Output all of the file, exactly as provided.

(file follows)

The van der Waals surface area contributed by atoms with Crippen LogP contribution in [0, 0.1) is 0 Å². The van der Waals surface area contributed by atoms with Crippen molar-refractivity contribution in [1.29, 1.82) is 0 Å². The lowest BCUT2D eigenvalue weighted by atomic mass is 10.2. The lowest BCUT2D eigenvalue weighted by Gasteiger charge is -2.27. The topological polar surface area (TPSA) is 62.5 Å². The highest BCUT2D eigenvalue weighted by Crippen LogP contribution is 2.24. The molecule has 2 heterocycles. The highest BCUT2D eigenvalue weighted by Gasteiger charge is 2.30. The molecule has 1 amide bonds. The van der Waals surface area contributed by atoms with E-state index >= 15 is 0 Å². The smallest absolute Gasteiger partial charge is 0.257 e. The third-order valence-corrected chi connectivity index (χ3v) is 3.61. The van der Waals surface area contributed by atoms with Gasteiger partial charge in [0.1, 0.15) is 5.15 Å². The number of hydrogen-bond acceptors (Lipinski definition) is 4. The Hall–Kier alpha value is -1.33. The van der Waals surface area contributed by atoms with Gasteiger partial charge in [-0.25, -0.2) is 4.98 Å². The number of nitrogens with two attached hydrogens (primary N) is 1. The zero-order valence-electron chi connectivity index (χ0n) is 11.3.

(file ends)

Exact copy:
The van der Waals surface area contributed by atoms with Crippen LogP contribution in [0, 0.1) is 0 Å². The van der Waals surface area contributed by atoms with Crippen molar-refractivity contribution in [1.29, 1.82) is 0 Å². The lowest BCUT2D eigenvalue weighted by atomic mass is 10.2. The lowest BCUT2D eigenvalue weighted by Gasteiger charge is -2.27. The topological polar surface area (TPSA) is 62.5 Å². The highest BCUT2D eigenvalue weighted by Crippen LogP contribution is 2.24. The molecule has 2 heterocycles. The highest BCUT2D eigenvalue weighted by Gasteiger charge is 2.30. The molecule has 1 amide bonds. The van der Waals surface area contributed by atoms with E-state index >= 15 is 0 Å². The smallest absolute Gasteiger partial charge is 0.257 e. The third-order valence-corrected chi connectivity index (χ3v) is 3.61. The van der Waals surface area contributed by atoms with Gasteiger partial charge in [0.1, 0.15) is 5.15 Å². The number of hydrogen-bond acceptors (Lipinski definition) is 4. The Hall–Kier alpha value is -1.33. The van der Waals surface area contributed by atoms with Gasteiger partial charge in [-0.25, -0.2) is 4.98 Å². The number of nitrogens with two attached hydrogens (primary N) is 1. The zero-order valence-electron chi connectivity index (χ0n) is 11.3.